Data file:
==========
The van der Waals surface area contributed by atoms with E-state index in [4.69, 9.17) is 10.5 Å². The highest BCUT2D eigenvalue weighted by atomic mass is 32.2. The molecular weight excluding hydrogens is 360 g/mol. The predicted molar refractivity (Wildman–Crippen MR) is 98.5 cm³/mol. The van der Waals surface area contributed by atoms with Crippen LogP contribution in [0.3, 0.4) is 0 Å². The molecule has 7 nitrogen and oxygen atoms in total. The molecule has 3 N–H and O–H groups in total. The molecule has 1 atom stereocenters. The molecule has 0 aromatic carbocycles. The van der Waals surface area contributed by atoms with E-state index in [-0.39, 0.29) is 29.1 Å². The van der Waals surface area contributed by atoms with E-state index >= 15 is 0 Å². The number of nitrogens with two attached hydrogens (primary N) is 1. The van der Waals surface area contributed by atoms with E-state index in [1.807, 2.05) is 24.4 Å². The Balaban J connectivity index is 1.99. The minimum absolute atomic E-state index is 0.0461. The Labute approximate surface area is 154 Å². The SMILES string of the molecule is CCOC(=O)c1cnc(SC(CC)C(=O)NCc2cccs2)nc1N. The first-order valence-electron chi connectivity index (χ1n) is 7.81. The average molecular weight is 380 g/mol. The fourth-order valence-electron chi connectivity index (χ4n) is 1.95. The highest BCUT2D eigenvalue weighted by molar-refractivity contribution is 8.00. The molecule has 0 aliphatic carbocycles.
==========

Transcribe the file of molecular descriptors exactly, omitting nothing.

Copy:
The van der Waals surface area contributed by atoms with E-state index in [4.69, 9.17) is 10.5 Å². The highest BCUT2D eigenvalue weighted by atomic mass is 32.2. The molecular weight excluding hydrogens is 360 g/mol. The predicted molar refractivity (Wildman–Crippen MR) is 98.5 cm³/mol. The van der Waals surface area contributed by atoms with Crippen LogP contribution in [0.3, 0.4) is 0 Å². The molecule has 7 nitrogen and oxygen atoms in total. The molecule has 3 N–H and O–H groups in total. The molecule has 1 atom stereocenters. The molecule has 0 aromatic carbocycles. The van der Waals surface area contributed by atoms with E-state index in [-0.39, 0.29) is 29.1 Å². The van der Waals surface area contributed by atoms with E-state index >= 15 is 0 Å². The number of nitrogens with two attached hydrogens (primary N) is 1. The van der Waals surface area contributed by atoms with E-state index in [1.807, 2.05) is 24.4 Å². The Balaban J connectivity index is 1.99. The minimum absolute atomic E-state index is 0.0461. The Labute approximate surface area is 154 Å². The SMILES string of the molecule is CCOC(=O)c1cnc(SC(CC)C(=O)NCc2cccs2)nc1N. The first-order valence-electron chi connectivity index (χ1n) is 7.81. The average molecular weight is 380 g/mol. The fourth-order valence-electron chi connectivity index (χ4n) is 1.95. The highest BCUT2D eigenvalue weighted by molar-refractivity contribution is 8.00. The molecule has 0 aliphatic carbocycles.